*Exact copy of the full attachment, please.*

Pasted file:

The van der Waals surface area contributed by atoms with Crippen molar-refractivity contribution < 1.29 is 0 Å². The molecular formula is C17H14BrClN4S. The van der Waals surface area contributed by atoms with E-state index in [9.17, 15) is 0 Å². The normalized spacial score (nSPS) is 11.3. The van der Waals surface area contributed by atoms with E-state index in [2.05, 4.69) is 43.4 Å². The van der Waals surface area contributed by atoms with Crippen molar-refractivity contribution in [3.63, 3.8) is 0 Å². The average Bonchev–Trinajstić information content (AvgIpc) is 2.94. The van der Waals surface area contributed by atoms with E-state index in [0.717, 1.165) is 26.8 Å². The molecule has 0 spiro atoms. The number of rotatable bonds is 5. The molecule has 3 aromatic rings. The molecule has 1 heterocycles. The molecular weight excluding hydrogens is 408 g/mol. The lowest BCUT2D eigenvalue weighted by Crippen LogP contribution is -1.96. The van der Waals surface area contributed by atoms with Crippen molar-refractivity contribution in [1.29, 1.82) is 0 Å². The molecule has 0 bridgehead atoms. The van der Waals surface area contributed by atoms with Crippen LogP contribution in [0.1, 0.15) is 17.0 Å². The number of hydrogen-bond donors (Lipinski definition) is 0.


The van der Waals surface area contributed by atoms with Crippen molar-refractivity contribution < 1.29 is 0 Å². The molecular formula is C17H14BrClN4S. The van der Waals surface area contributed by atoms with E-state index in [9.17, 15) is 0 Å². The normalized spacial score (nSPS) is 11.3. The van der Waals surface area contributed by atoms with E-state index in [2.05, 4.69) is 43.4 Å². The van der Waals surface area contributed by atoms with Crippen molar-refractivity contribution in [3.63, 3.8) is 0 Å². The average Bonchev–Trinajstić information content (AvgIpc) is 2.94. The van der Waals surface area contributed by atoms with E-state index in [0.717, 1.165) is 26.8 Å². The molecule has 0 spiro atoms. The number of rotatable bonds is 5. The molecule has 3 aromatic rings. The molecule has 1 heterocycles. The molecular weight excluding hydrogens is 408 g/mol. The lowest BCUT2D eigenvalue weighted by Crippen LogP contribution is -1.96. The van der Waals surface area contributed by atoms with Crippen molar-refractivity contribution in [1.29, 1.82) is 0 Å². The molecule has 0 bridgehead atoms. The van der Waals surface area contributed by atoms with Crippen LogP contribution in [0.1, 0.15) is 17.0 Å². The number of hydrogen-bond donors (Lipinski definition) is 0.